Accessibility navigation

Medicinal plants of the Chinese Pharmacopoeia and Daodi: insights from phylogeny and biogeography

Lei, D., Wu, J., Leon, C., Huang, L.-f. and Hawkins, J. A. (2018) Medicinal plants of the Chinese Pharmacopoeia and Daodi: insights from phylogeny and biogeography. Chinese Herbal Medicine, 10 (3). pp. 269-278. ISSN 1674-6384

Text - Accepted Version
· Available under License Creative Commons Attribution Non-commercial No Derivatives.
· Please see our End User Agreement before downloading.


It is advisable to refer to the publisher's version if you intend to cite from this work. See Guidance on citing.

To link to this item DOI: 10.1016/j.chmed.2018.06.004


The Chinese Pharmacopoeia 2015 includes 584 plant medicines, of which 284 also contain high quality subsets, so called ‘Daodi’ components, where Daodi denotes superior clinical properties compared to non-Daodi counterparts despite being sourced from the same species. Commercial and clinical drivers of selection for Daodi have been described elsewhere. Our objective is to investigate the overall composition of Daodi to determine in what ways medicines with Daodi as a whole differ from the other plants of the Chinese Pharmacopoeia. A further objective is to characterise the Chinese Pharmacopoeia and Daodi in terms of the plant species it includes, their traits and their distribution. We used trait analysis to identify whether Daodi species were significantly different from the remaining Chinese Pharmacopoeia plant species in any traits. We used biogeographic methods and an existing classification of Daodi into ten regions to identify spatial patterns amongst the species. Regression and binomial analyses were used to test for over and under-use of plant families and endemic species. Preferences for lineages were visualised using phylogenetic mapping. We found Daodi species (species with any Daodi subset) are more likely to be roots that are ‘hot’ or ‘warm’, and less likely to be ‘toxic’, according to Traditional Chinese Medicine (TCM) concepts. Roots were over-represented in the Bei region, and whole plants over-represented in Guang. Both the Chinese Pharmacopoeia and Daodi indicate preferences for families not common in previously studied ethnopharmacopoeias, and fewer endemic species are represented than expected by chance. In highlighting patterns of plant use, our study points towards cultural preferences in need of scientific explanation.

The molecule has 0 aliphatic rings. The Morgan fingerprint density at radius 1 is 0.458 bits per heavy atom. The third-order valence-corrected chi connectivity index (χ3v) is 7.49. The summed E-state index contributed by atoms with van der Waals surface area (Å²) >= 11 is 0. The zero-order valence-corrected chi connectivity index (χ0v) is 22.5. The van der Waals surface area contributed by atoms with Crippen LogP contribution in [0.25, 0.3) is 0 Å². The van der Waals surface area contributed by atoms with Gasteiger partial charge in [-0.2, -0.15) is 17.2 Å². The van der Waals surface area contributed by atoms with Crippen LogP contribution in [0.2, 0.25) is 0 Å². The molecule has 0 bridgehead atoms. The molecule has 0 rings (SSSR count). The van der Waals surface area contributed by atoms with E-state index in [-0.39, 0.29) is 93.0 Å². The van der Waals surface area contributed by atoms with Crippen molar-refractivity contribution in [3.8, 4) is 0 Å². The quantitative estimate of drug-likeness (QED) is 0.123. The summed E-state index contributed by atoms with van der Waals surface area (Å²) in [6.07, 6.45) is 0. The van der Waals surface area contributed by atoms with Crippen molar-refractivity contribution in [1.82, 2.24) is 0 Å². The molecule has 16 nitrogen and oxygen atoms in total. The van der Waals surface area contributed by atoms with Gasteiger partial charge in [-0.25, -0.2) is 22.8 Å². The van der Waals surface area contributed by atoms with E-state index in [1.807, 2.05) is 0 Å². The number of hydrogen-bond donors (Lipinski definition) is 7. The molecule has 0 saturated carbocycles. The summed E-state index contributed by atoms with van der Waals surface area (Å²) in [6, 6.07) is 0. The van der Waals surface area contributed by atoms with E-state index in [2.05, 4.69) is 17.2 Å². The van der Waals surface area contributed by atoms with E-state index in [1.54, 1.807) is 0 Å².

Item Type:Article
Divisions:Life Sciences > School of Biological Sciences > Ecology and Evolutionary Biology
ID Code:78030


Downloads per month over past year

University Staff: Request a correction | Centaur Editors: Update this record

Page navigation